Evaluation of Electrical Impedance as a Biomarker of Myostatin Inhibition in Wild Type and Muscular Dystrophy Mice
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CitationSanchez, Benjamin, Jia Li, Sung Yim, Adam Pacheck, Jeffrey J. Widrick, and Seward B. Rutkove. 2015. “Evaluation of Electrical Impedance as a Biomarker of Myostatin Inhibition in Wild Type and Muscular Dystrophy Mice.” PLoS ONE 10 (10): e0140521. doi:10.1371/journal.pone.0140521. http://dx.doi.org/10.1371/journal.pone.0140521.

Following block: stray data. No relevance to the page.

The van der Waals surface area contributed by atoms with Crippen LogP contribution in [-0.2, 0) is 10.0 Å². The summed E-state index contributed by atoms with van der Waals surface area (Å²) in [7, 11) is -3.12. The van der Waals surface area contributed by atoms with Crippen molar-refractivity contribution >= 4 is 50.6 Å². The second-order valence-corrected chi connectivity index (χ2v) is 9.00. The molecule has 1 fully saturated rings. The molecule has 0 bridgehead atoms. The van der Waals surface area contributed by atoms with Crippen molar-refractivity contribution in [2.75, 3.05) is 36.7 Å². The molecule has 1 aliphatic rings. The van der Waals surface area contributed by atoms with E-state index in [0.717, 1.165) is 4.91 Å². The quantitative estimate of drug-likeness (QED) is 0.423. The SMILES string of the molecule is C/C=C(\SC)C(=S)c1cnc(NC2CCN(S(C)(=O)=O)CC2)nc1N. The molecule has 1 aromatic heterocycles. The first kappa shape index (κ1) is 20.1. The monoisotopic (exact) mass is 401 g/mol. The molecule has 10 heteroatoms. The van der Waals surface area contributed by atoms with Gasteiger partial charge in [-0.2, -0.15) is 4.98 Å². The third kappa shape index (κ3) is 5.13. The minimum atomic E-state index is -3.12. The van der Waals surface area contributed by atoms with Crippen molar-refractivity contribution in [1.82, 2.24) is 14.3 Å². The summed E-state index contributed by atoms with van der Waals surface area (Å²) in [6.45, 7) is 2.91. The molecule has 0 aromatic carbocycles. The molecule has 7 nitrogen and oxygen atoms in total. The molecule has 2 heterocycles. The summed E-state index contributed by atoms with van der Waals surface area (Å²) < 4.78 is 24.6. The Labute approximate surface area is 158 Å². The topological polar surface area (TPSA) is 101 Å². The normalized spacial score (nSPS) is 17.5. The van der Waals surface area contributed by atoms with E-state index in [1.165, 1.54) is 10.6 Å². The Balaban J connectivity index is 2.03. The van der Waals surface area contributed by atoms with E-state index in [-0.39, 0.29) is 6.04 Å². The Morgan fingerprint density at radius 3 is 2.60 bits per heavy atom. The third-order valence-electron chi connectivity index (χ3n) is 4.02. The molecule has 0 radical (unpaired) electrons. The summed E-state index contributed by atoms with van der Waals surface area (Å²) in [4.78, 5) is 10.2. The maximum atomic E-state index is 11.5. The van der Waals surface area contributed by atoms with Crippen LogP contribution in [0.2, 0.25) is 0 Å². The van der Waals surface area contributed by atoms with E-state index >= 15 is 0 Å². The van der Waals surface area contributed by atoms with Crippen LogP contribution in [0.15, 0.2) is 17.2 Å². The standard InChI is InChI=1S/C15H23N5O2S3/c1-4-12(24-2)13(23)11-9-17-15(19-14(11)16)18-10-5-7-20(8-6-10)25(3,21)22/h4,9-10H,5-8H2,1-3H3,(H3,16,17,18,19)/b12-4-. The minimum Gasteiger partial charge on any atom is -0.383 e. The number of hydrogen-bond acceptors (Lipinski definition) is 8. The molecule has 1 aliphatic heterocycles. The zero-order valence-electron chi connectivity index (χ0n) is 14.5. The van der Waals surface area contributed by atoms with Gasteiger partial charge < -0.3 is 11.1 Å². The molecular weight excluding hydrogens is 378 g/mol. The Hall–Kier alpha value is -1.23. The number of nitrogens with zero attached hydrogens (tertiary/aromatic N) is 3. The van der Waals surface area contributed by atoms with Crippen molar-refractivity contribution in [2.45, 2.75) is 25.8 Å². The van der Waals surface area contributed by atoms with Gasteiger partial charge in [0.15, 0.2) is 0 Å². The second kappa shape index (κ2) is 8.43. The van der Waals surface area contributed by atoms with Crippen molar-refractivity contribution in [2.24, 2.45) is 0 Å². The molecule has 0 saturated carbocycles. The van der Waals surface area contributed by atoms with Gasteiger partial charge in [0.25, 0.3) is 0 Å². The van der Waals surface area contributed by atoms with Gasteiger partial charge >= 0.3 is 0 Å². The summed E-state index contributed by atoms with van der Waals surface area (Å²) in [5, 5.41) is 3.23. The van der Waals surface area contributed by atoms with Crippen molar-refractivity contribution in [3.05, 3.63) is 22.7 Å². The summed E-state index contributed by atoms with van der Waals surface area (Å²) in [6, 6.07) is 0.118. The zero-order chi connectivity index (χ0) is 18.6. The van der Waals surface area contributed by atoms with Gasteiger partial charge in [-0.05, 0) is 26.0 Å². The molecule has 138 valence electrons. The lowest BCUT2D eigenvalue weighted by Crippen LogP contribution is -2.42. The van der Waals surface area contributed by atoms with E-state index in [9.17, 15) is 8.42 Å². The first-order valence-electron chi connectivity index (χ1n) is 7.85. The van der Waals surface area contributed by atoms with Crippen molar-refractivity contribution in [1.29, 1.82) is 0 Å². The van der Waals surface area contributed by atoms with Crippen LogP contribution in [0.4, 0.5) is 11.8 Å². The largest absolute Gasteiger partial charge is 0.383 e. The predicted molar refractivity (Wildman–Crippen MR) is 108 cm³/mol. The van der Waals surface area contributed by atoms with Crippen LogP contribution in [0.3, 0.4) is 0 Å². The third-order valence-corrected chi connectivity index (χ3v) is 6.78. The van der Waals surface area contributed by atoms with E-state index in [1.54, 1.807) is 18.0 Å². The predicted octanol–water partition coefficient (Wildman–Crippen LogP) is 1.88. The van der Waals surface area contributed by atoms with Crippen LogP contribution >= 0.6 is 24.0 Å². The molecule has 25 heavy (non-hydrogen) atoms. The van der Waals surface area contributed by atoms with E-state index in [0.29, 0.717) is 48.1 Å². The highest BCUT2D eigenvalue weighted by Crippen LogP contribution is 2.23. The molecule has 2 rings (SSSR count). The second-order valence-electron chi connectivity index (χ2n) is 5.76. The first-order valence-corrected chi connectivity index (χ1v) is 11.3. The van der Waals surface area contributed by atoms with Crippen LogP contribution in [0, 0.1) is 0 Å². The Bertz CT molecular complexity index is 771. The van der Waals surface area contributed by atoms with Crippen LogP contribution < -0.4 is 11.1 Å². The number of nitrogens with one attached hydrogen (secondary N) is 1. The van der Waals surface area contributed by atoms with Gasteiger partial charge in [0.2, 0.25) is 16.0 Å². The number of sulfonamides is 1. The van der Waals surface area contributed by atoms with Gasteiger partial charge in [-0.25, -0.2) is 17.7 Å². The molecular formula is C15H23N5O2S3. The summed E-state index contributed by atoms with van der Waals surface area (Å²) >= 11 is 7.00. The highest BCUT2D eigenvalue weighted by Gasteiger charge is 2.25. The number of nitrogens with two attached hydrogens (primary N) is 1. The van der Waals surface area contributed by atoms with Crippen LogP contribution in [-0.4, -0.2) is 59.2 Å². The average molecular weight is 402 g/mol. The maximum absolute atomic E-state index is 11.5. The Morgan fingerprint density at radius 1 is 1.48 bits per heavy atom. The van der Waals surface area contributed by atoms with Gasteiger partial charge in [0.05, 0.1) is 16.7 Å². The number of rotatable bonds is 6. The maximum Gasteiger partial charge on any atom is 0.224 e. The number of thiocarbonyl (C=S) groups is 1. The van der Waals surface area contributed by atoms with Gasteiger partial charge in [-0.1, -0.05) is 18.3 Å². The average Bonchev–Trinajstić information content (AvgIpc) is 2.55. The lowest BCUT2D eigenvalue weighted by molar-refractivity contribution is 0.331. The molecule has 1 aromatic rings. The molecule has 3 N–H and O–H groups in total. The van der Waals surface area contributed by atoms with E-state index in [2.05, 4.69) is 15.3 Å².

AbstractObjectives: Non-invasive and effort independent biomarkers are needed to better assess the effects of drug therapy on healthy muscle and that affected by muscular dystrophy (mdx). Here we evaluated the use of multi-frequency electrical impedance for this purpose with comparison to force and histological parameters. Methods: Eight wild-type (wt) and 10 mdx mice were treated weekly with RAP-031 activin type IIB receptor at a dose of 10 mg kg−1 twice weekly for 16 weeks; the investigators were blinded to treatment and disease status. At the completion of treatment, impedance measurements, in situ force measurements, and histology analyses were performed. Results: As compared to untreated animals, RAP-031 wt and mdx treated mice had greater body mass (18% and 17%, p < 0.001 respectively) and muscle mass (25% p < 0.05 and 22% p < 0.001, respectively). The Cole impedance parameters in treated wt mice, showed a 24% lower central frequency (p < 0.05) and 19% higher resistance ratio (p < 0.05); no significant differences were observed in the mdx mice. These differences were consistent with those seen in maximum isometric force, which was greater in the wt animals (p < 0.05 at > 70 Hz), but not in the mdx animals. In contrast, maximum force normalized by muscle mass was unchanged in the wt animals and lower in the mdx animals by 21% (p < 0.01). Similarly, myofiber size was only non-significantly higher in treated versus untreated animals (8% p = 0.44 and 12% p = 0.31 for wt and mdx animals, respectively). Conclusions: Our findings demonstrate electrical impedance of muscle reproduce the functional and histological changes associated with myostatin pathway inhibition and do not reflect differences in muscle size or volume. This technique deserves further study in both animal and human therapeutic trials.
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